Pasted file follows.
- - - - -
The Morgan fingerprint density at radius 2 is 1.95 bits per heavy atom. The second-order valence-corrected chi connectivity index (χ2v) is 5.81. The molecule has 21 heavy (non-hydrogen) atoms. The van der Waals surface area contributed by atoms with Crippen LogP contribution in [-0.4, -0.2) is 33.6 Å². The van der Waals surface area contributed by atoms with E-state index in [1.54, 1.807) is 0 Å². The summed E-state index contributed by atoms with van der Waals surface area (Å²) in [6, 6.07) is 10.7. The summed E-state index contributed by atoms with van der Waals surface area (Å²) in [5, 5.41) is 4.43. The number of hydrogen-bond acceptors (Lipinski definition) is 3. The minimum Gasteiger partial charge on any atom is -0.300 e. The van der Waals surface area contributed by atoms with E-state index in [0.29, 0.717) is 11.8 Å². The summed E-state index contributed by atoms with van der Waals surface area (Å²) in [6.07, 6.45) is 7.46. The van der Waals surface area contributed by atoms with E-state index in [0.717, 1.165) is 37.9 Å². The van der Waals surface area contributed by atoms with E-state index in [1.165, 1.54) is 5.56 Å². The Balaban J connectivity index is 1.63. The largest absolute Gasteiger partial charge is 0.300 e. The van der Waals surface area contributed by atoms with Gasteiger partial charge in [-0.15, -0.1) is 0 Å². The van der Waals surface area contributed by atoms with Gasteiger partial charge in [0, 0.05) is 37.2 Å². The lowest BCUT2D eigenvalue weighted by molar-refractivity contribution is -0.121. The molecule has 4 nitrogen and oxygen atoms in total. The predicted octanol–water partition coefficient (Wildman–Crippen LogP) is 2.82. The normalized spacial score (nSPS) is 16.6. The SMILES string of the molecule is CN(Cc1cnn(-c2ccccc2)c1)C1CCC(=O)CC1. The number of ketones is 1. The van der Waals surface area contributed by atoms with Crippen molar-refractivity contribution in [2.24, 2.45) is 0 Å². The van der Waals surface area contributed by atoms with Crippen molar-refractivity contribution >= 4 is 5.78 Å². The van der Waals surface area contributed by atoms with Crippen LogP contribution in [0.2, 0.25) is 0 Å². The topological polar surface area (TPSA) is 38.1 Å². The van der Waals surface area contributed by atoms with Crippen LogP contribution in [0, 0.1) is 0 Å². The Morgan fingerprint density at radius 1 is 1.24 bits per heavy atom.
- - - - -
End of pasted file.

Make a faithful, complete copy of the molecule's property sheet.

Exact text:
The Morgan fingerprint density at radius 2 is 1.95 bits per heavy atom. The second-order valence-corrected chi connectivity index (χ2v) is 5.81. The molecule has 21 heavy (non-hydrogen) atoms. The van der Waals surface area contributed by atoms with Crippen LogP contribution in [-0.4, -0.2) is 33.6 Å². The van der Waals surface area contributed by atoms with E-state index in [1.54, 1.807) is 0 Å². The summed E-state index contributed by atoms with van der Waals surface area (Å²) in [6, 6.07) is 10.7. The summed E-state index contributed by atoms with van der Waals surface area (Å²) in [5, 5.41) is 4.43. The number of hydrogen-bond acceptors (Lipinski definition) is 3. The minimum Gasteiger partial charge on any atom is -0.300 e. The van der Waals surface area contributed by atoms with E-state index in [0.29, 0.717) is 11.8 Å². The summed E-state index contributed by atoms with van der Waals surface area (Å²) in [6.07, 6.45) is 7.46. The van der Waals surface area contributed by atoms with E-state index in [0.717, 1.165) is 37.9 Å². The van der Waals surface area contributed by atoms with E-state index in [1.165, 1.54) is 5.56 Å². The Balaban J connectivity index is 1.63. The largest absolute Gasteiger partial charge is 0.300 e. The van der Waals surface area contributed by atoms with Gasteiger partial charge in [-0.15, -0.1) is 0 Å². The van der Waals surface area contributed by atoms with Gasteiger partial charge in [0, 0.05) is 37.2 Å². The lowest BCUT2D eigenvalue weighted by molar-refractivity contribution is -0.121. The molecule has 4 nitrogen and oxygen atoms in total. The predicted octanol–water partition coefficient (Wildman–Crippen LogP) is 2.82. The normalized spacial score (nSPS) is 16.6. The SMILES string of the molecule is CN(Cc1cnn(-c2ccccc2)c1)C1CCC(=O)CC1. The number of ketones is 1. The van der Waals surface area contributed by atoms with Crippen molar-refractivity contribution in [2.24, 2.45) is 0 Å². The van der Waals surface area contributed by atoms with Crippen molar-refractivity contribution >= 4 is 5.78 Å². The van der Waals surface area contributed by atoms with Crippen LogP contribution in [0.2, 0.25) is 0 Å². The topological polar surface area (TPSA) is 38.1 Å². The van der Waals surface area contributed by atoms with Crippen LogP contribution in [0, 0.1) is 0 Å². The Morgan fingerprint density at radius 1 is 1.24 bits per heavy atom.